The Edda is essentially a handbook on Viking poetry. For the Vikings were not only fierce warriors, they were very subtle artists. Their poetry had an enormous number of rules for rhyme and meter and alliteration. It also had kennings. Snorri defined kennings in his Edda (he may also have coined the term). As Snorri explained, there are three kinds: “It is a simple kenning to call battle ‘spear clash’ and it is a double kenning to call a sword ‘fire of the spear-clash,’ and it is extended if there are more elements.”
Kennings are rarely so easy to decipher as these. Most kennings refer—quite obscurely—to pagan myths.
Kennings were the soul of Viking poetry. One modern reader speaks of the “sudden unaccountable surge of power” that comes when you finally perceive in the stream of images the story they represent. But as Snorri well knew, when those stories were forgotten, the poetry would die. That’s why, when he wrote his Edda to teach the young king of Norway about Viking poetry, he filled it with Norse myths.
But it had been 200 years since anyone had believed in the old gods. Many of the references in the old poems were unclear. The old myths had been forgotten. So Snorri simply made things up to fill in the gaps.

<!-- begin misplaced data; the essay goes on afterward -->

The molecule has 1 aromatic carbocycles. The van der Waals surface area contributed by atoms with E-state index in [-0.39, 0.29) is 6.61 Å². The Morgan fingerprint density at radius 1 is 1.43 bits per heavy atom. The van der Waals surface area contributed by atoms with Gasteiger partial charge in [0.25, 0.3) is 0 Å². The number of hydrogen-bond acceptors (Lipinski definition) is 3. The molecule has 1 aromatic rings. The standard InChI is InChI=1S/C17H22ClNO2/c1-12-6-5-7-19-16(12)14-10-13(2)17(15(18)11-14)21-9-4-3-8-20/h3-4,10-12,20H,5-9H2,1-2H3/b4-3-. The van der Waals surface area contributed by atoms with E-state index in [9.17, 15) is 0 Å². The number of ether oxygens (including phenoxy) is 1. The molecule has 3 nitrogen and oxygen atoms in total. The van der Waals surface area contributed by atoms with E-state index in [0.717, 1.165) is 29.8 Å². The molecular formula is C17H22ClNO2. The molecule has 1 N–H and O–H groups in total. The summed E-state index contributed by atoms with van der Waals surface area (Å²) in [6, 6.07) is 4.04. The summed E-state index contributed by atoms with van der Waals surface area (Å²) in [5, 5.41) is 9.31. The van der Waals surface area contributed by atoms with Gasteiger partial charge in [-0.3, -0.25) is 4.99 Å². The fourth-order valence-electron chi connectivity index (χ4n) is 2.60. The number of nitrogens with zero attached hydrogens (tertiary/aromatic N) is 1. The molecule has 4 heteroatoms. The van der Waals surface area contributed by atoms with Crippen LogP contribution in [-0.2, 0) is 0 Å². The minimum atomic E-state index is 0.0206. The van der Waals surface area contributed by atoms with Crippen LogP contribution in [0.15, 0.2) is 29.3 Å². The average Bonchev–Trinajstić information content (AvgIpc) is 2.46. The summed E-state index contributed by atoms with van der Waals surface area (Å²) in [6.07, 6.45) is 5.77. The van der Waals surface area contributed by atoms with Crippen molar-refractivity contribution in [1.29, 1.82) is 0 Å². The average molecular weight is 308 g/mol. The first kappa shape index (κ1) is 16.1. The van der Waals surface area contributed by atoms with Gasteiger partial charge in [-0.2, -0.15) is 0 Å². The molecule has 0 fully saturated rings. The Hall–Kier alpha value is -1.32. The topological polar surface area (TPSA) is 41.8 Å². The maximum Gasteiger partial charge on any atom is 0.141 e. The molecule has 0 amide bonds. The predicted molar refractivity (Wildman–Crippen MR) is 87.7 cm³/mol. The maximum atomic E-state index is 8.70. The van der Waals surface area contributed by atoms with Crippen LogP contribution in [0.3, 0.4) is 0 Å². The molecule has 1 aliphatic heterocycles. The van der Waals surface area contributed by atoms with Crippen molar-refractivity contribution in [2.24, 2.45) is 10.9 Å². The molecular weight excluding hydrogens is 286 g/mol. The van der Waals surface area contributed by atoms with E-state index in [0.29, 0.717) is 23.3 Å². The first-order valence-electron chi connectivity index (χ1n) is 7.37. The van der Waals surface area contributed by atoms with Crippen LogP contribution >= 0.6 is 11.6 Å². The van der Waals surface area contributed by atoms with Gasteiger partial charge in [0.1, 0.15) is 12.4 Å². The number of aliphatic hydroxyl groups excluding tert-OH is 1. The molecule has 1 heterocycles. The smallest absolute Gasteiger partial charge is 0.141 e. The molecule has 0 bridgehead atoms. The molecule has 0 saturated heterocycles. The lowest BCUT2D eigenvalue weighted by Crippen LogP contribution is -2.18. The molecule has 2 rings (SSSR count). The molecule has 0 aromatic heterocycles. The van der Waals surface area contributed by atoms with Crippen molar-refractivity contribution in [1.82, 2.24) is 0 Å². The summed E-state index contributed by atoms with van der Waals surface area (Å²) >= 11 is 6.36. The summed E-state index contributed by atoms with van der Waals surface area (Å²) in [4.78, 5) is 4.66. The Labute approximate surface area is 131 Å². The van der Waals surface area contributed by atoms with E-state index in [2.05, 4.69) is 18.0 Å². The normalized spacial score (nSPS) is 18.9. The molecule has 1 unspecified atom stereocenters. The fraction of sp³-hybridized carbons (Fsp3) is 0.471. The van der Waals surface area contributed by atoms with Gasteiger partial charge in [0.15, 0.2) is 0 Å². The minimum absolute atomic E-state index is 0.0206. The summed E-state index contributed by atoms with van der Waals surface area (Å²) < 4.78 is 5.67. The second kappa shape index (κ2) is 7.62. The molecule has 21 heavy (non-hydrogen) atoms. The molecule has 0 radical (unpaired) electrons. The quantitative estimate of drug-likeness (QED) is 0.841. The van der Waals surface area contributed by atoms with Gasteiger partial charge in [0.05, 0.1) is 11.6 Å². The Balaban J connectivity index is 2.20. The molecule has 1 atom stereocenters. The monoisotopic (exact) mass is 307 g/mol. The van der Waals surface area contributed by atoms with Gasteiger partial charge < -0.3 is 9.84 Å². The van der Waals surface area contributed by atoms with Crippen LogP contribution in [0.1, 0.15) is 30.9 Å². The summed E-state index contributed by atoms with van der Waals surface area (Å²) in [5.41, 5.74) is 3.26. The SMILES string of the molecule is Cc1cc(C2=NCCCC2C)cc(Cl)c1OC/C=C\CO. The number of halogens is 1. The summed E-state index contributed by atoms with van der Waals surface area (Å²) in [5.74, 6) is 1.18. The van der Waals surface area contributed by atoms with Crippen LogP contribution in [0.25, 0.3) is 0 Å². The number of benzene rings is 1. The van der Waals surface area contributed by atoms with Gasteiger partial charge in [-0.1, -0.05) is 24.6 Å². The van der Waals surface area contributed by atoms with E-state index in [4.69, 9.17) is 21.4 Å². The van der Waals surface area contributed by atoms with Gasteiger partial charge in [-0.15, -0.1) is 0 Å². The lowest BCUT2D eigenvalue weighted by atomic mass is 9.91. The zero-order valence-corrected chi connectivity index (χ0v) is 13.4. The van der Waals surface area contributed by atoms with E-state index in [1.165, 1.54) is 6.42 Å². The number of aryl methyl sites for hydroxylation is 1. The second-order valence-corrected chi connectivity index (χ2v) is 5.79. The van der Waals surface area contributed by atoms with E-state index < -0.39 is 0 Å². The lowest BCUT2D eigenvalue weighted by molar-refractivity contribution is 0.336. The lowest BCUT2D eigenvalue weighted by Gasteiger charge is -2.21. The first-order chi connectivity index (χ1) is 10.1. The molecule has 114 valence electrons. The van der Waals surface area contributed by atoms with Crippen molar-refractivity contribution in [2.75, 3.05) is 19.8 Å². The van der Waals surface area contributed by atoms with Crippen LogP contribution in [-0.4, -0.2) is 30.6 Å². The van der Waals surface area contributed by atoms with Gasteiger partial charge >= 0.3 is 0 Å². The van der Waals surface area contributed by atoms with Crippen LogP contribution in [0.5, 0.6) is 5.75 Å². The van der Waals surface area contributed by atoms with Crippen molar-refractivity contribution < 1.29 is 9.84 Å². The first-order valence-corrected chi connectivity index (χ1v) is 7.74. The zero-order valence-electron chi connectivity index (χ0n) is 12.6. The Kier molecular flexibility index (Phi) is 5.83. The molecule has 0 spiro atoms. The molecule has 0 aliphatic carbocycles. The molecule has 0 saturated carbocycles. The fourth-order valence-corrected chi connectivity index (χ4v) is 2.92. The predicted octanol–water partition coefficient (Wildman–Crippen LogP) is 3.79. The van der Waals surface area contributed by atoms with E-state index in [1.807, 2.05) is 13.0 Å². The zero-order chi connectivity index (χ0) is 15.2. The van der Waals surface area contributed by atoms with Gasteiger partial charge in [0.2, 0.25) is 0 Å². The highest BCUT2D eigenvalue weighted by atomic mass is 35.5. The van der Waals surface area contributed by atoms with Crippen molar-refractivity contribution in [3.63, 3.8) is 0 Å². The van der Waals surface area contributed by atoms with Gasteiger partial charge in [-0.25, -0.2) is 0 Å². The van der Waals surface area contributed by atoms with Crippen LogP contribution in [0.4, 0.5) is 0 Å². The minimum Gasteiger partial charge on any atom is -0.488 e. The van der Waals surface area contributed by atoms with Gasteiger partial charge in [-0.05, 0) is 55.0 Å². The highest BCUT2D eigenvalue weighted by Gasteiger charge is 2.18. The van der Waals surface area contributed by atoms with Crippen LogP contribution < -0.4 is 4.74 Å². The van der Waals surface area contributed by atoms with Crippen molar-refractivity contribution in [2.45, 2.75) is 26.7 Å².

Let me give you an example. Here’s Snorri’s Creation story:
In the beginning, Snorri wrote, there was nothing. No sand, no sea, no cooling wave. No earth, no heaven above. Nothing but the yawning empty gap, Ginnungagap. All was cold and grim.
Then came Surt with a crashing noise, bright and burning. He bore a flaming sword. Rivers of fire flowed till they turned hard as slag from an iron-maker’s forge, then froze to ice.
The ice-rime grew, layer upon layer, till it bridged the mighty, magical gap. Where the ice met sparks of flame and still-flowing lava from Surt’s home in the south, it thawed and dripped. Like an icicle it formed the first frost-giant, Ymir, and his cow.
Ymir drank the cow’s abundant milk. The cow licked the ice, which was salty. It licked free a handsome man and his wife.
They had three sons, one of whom was Odin, the ruler of heaven and earth, the greatest and most glorious of the gods: the All-father, who “lives throughout all ages and … governs all things great and small…,” Snorri wrote, adding that “all men who are righteous shall live and dwell with him” after they die.